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Why are governments so keen on increasing the human footprint in the name of the environment?

I have written a longish piece about the human footprint on the
earth, avaliable as a `ChangeThis’ manifesto here

Here are a few extracts:


I am going to argue that the ecological
footprint of human activity is probably shrinking at an
accelerating rate and that we are getting more sustainable, not
less, in the way we use the planet. In a nutshell, the most
sustainable thing we can do, and the best for the planet, is to
accelerate technological change and economic growth.

In fact, coming back to my lifestyle, every item that I use
today takes less land to produce it than it did in times past. My
fleece came out of an oil well, whereas the wool sweater I used to
wear on a cold day like this came from a sheep farm. The footprint
of the fleece system-well, refinery, factory and shop-is minuscule
compared with the land needed for sheep farming. My socks, shoes,
shirt and breakfast each take roughly half as many acres to produce
as they did before synthetic fertiliser

Even semi-luxuries like artificial
lighting are experiencing the acreage decline. To keep your home
lit with candles of tallow, beeswax or spermaceti oil from whales,
or with ancient Babylonian lamps burning sesame oil, would have
required many acres of pasture, flowers or seabed. Now it requires
a hole in the ground: a surface coal mine produces roughly as much
electricity per acre as a field of corn would produce in 2,000

So my point is simply this: human land needs-as measured in acres
to produce food, acres to produce fibre, fuel, shelter or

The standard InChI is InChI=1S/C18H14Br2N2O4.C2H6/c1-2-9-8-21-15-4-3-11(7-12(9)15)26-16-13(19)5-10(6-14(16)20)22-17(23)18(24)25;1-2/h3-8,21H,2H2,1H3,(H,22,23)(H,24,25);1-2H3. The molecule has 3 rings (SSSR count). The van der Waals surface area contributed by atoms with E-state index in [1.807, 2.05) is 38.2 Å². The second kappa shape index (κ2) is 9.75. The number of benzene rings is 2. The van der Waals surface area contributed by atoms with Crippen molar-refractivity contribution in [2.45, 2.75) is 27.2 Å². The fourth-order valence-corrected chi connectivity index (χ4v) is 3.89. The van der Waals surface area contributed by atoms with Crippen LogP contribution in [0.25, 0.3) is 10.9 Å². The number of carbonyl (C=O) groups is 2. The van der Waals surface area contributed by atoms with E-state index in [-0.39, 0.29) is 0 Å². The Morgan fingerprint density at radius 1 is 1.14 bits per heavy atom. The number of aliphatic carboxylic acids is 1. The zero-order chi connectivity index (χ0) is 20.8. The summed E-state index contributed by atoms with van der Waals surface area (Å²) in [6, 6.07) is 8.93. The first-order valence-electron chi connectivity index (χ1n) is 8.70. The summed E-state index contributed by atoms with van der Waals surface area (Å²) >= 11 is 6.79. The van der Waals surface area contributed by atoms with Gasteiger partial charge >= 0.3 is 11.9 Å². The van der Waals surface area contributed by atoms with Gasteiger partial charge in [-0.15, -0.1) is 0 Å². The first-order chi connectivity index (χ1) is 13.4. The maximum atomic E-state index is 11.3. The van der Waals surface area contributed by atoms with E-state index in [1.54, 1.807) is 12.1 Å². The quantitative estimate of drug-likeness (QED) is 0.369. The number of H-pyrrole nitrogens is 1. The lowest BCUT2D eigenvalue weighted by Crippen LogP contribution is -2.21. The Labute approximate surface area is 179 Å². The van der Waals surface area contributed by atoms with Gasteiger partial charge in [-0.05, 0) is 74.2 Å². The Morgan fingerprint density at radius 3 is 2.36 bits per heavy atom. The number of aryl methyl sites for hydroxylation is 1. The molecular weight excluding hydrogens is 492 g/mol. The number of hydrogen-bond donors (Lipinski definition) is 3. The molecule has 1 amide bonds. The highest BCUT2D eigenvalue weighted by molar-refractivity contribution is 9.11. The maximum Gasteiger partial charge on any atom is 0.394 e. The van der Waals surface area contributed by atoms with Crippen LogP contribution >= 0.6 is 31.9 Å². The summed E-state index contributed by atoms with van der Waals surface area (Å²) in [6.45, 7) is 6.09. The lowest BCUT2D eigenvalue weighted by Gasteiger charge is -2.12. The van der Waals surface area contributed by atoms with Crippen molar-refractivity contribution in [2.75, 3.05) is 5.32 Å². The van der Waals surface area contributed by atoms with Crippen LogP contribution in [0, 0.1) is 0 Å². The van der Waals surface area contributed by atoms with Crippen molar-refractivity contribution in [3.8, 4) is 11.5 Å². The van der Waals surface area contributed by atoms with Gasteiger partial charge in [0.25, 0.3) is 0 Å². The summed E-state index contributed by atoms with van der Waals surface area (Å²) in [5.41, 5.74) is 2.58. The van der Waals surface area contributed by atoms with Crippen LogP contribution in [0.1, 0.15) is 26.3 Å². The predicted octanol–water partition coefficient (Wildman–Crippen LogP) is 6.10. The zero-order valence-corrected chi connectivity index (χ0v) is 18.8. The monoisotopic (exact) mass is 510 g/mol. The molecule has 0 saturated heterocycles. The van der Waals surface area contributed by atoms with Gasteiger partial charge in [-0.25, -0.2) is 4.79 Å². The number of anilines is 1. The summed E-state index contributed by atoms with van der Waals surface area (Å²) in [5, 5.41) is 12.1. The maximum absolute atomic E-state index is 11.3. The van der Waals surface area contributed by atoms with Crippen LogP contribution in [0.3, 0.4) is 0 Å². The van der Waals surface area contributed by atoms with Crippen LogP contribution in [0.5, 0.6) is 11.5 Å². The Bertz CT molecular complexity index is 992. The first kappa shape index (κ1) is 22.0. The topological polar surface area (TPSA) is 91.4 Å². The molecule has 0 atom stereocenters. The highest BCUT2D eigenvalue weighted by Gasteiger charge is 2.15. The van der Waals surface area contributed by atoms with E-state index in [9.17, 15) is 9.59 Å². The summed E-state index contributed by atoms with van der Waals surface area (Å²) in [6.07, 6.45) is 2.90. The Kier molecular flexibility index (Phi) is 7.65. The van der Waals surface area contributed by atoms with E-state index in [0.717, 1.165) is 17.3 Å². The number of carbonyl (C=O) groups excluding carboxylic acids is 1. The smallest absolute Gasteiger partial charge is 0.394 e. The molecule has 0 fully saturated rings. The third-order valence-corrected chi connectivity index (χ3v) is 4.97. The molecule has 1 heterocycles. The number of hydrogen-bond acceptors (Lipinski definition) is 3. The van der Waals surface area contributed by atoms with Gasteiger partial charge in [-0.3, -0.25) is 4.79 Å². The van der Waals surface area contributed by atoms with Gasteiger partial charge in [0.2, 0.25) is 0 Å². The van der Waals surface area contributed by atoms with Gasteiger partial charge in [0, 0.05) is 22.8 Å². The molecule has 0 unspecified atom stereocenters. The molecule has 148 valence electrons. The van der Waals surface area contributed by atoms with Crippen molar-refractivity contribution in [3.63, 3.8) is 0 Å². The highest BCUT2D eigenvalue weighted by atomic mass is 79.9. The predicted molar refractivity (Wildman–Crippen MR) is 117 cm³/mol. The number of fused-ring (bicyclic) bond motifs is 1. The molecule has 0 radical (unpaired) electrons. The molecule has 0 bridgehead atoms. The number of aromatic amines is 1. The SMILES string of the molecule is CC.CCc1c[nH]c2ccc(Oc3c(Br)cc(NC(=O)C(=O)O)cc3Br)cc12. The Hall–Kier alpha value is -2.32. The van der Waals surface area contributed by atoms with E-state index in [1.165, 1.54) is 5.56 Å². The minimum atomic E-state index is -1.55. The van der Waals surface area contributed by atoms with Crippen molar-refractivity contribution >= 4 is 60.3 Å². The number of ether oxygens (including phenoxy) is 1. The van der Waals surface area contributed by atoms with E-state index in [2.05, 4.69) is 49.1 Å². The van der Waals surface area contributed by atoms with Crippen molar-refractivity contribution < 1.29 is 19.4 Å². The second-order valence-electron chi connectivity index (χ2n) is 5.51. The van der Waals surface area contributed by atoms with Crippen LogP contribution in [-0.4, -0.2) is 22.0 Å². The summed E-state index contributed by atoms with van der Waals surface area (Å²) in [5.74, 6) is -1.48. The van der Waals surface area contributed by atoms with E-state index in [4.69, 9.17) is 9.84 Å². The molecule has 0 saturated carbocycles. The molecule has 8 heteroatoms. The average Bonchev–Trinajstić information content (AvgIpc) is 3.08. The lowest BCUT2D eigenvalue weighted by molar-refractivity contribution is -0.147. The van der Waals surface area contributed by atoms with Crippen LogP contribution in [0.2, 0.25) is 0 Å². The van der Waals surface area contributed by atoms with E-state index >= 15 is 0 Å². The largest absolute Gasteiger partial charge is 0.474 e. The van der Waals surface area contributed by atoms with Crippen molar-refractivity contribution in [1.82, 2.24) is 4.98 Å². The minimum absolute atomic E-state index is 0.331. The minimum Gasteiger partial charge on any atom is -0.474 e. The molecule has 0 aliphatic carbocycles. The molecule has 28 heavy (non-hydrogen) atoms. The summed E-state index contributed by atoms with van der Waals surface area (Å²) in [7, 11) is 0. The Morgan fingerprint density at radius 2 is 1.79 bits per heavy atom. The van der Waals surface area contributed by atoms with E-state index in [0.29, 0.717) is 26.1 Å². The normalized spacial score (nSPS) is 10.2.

lighting-are all getting smaller and smaller and have been doing so
for a very long time. How then is it possible to argue that we are
increasingly and unsustainably overdrawn at the planetary
ecological bank?

So it is with incredulity that I watch
the governments of the world, urged on by greens, assiduously
trying to increase the human ecological footprint in the name of
saving the planet. They praise organic farming, which means a
massive increase in land taken for agriculture. (Don’t get me
wrong: I don’t object to people buying organic; I just object to
them telling me it is ethical to do so.) And almost every measure
espoused for fighting climate change-wind, waves, solar, tide,
hydro and above all biofuels-would increase the acreage required to
support a human lifestyle.

If America were to grow all its own transport fuel as biofuel, for
example, it would need 30 percent more farmland than it currently
uses to grow food. Where would it then grow food? The biofuel
boondoggle is a truly awful mistake, a “crime against humanity” in
the words of Jean Ziegler, the United Nations special rapporteur on
the right to food. Between 2004 and 2007, the world maize harvest
increased by 51 million tonnes, but 50 million tonnes went into
ethanol, leaving nothing to meet the increase of demand: hence the
spike in food prices in 2008, which caused riots andhunger. In
effect, American car drivers were taking carbohydrates out of the
mouths of the poor to fill their tanks.

But in western Europe and eastern
Asia-and here’s the crucial point-people increase the productivity
of the land so much that they actually increase the flow of energy
into nature, even while they purloin half of the productivity for
themselves. Thanks to the Haber process, in Europe both people and
wildlife have more to eat.

This actually gives great cause for optimism, because it implies
that intensifying agriculture throughout Africa and central Asia
could feed more people and still support more other species, too.
[Helmut] Haberl [of the university of Vienna] says: ” These
findings suggest that, on a global scale, there may be a
considerable potential to raise agricultural output without
necessarily increasing HANPP.”

By Matt Ridley | Tagged:  rational-optimist